Cheri Bustos, one of the two members of the House of Representatives behind the “Save America’s Pastime Act”, has pivoted and withdrawn support from her own terrible bill.
H.R. 5580 aimed to lock in poverty-level wages for minor league baseball players by formally amending the Fair Labor Standards Act and creating a specific exemption that barred minor league baseball players—who earn between $1,100 and $2,150 per month for a five-month season—from receiving minimum wage or overtime pay.
Bustos made the absurd case that living wages for minor leaguers would make teams too expensive to run, and could threaten the existence of “local teams.” It was never really about that, but rather a way to stave off threats to MLB’s federal antitrust protection. (Coincidentally or not, the survival of that antitrust exemption was one of the biggest successes of Bustos’s father, early MLB lobbyist Gene Callahan.)
There is an argument positing that player wages rising to minimum wage would prompt MLB owners to simply cut ties with low-A ball and other fringe teams under their umbrella and move to an NBA or NFL model that relies on colleges. The problem with that is that baseball players take more time to develop, and it would be such an outsized advantage to the owners who did maintain a healthy farm system that those who cut their low-A teams would put themselves at a marked disadvantage on the field.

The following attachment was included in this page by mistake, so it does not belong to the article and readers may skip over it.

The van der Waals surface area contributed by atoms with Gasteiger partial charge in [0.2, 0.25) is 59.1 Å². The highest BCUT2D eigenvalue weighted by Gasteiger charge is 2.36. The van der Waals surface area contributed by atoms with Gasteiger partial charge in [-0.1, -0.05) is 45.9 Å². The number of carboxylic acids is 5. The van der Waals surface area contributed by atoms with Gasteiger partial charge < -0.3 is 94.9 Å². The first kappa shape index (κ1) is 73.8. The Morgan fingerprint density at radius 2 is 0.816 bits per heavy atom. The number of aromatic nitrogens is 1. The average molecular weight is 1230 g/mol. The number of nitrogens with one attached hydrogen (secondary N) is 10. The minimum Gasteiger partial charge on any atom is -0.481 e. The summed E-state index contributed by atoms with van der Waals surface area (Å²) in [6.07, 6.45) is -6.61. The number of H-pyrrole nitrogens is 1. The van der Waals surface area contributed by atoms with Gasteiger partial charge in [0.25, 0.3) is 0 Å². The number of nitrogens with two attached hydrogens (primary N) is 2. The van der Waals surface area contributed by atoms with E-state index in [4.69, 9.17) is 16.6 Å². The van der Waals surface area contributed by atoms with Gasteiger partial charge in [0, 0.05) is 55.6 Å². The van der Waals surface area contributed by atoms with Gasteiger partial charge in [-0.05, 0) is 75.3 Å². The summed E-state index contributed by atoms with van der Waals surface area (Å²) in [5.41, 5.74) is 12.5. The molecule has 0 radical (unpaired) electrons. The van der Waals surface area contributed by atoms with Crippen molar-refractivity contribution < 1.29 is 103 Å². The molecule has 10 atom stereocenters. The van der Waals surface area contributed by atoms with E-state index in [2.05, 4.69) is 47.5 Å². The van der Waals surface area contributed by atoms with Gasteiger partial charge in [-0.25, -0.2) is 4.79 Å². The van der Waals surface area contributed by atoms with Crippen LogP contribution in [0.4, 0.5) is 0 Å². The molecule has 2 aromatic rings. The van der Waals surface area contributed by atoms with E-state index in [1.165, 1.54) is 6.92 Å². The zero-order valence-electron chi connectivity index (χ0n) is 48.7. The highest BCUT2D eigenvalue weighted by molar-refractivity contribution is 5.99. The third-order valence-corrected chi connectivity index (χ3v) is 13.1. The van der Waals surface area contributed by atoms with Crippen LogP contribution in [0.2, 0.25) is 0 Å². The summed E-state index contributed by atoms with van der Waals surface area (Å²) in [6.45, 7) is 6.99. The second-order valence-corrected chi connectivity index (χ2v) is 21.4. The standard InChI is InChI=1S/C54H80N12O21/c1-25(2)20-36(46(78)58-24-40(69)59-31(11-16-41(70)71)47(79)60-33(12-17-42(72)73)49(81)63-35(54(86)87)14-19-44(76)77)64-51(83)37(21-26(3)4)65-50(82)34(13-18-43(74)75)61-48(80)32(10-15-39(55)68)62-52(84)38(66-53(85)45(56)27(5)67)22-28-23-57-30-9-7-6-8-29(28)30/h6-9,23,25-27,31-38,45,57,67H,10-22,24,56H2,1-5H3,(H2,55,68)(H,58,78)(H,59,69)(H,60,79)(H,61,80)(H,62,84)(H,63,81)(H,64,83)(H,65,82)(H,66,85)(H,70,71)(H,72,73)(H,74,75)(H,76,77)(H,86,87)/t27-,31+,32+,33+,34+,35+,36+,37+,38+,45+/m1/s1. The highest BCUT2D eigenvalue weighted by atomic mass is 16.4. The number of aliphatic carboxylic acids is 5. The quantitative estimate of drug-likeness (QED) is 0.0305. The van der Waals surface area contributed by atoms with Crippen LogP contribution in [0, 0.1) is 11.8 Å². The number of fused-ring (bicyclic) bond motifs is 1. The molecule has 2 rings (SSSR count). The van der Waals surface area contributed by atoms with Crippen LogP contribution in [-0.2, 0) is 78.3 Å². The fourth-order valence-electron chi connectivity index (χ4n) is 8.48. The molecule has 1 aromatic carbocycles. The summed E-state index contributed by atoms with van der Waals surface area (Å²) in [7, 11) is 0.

What MLB is concerned about here is not losing money, but lessening profits—a league with nearly $10 billion in revenue can afford to keep its employees above the poverty line. Playoff revenue bonuses for one postseason series could easily pay for an entire minor league team of players making $1,300 a month.
This morning, Bustos released a statement disavowing the bill:
“Minor League baseball teams are an important part of the economic and social fabric of communities across our nation, including the Quad-Cities and Peoria, in our Congressional District,” Congresswoman Bustos said. “In the last 24 hours, several concerns about the bill have been brought to my attention that have led me to immediately withdraw my support of the legislation.”
Interestingly, she did a complete 180 on the position she took against labor, and advocated that minor leaguers should actually be making more money, when she was warning just yesterday that financially empowered minor league baseball players were a threat to the fabric of baseball itself:
“Whether it’s on the factory floor, in classrooms or on the playing fields of one of America’s revered traditions, I strongly support raising the minimum wage and the right to collective bargaining for fair wages, and I believe that Major League Baseball can and should pay young, passionate minor league players a fair wage for the work they do.”
Without the support of its author, the bill is probably dead on arrival.